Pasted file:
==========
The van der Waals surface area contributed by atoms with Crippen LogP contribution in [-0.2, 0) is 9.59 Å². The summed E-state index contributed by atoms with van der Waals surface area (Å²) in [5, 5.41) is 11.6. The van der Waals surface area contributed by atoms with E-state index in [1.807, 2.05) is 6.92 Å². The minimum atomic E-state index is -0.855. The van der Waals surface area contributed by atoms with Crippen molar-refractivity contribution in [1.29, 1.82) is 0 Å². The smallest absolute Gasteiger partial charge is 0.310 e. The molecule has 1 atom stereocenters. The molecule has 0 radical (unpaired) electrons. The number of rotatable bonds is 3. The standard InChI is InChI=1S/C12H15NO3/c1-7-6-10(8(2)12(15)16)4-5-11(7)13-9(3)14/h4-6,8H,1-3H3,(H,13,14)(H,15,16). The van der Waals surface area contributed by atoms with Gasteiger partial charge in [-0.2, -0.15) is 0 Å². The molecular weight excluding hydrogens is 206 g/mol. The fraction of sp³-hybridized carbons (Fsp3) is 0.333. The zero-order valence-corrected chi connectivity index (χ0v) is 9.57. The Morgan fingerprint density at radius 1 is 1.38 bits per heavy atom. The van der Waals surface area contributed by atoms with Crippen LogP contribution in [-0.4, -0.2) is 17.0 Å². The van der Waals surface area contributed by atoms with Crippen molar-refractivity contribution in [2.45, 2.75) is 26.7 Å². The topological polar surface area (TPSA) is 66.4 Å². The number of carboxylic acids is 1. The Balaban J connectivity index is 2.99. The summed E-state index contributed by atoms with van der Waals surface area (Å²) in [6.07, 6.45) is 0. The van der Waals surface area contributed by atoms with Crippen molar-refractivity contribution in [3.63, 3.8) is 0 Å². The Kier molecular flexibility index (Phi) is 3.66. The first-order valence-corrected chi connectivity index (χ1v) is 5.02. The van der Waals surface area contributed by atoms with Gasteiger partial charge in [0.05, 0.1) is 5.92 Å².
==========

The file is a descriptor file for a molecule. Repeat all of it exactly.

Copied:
The van der Waals surface area contributed by atoms with Crippen LogP contribution in [-0.2, 0) is 9.59 Å². The summed E-state index contributed by atoms with van der Waals surface area (Å²) in [5, 5.41) is 11.6. The van der Waals surface area contributed by atoms with E-state index in [1.807, 2.05) is 6.92 Å². The minimum atomic E-state index is -0.855. The van der Waals surface area contributed by atoms with Crippen molar-refractivity contribution in [1.29, 1.82) is 0 Å². The smallest absolute Gasteiger partial charge is 0.310 e. The molecule has 1 atom stereocenters. The molecule has 0 radical (unpaired) electrons. The number of rotatable bonds is 3. The standard InChI is InChI=1S/C12H15NO3/c1-7-6-10(8(2)12(15)16)4-5-11(7)13-9(3)14/h4-6,8H,1-3H3,(H,13,14)(H,15,16). The van der Waals surface area contributed by atoms with Gasteiger partial charge in [-0.2, -0.15) is 0 Å². The molecular weight excluding hydrogens is 206 g/mol. The fraction of sp³-hybridized carbons (Fsp3) is 0.333. The zero-order valence-corrected chi connectivity index (χ0v) is 9.57. The Morgan fingerprint density at radius 1 is 1.38 bits per heavy atom. The van der Waals surface area contributed by atoms with Crippen LogP contribution in [-0.4, -0.2) is 17.0 Å². The van der Waals surface area contributed by atoms with Crippen molar-refractivity contribution in [2.45, 2.75) is 26.7 Å². The topological polar surface area (TPSA) is 66.4 Å². The number of carboxylic acids is 1. The Balaban J connectivity index is 2.99. The summed E-state index contributed by atoms with van der Waals surface area (Å²) in [6.07, 6.45) is 0. The van der Waals surface area contributed by atoms with Crippen molar-refractivity contribution in [3.63, 3.8) is 0 Å². The Kier molecular flexibility index (Phi) is 3.66. The first-order valence-corrected chi connectivity index (χ1v) is 5.02. The van der Waals surface area contributed by atoms with Gasteiger partial charge in [0.05, 0.1) is 5.92 Å².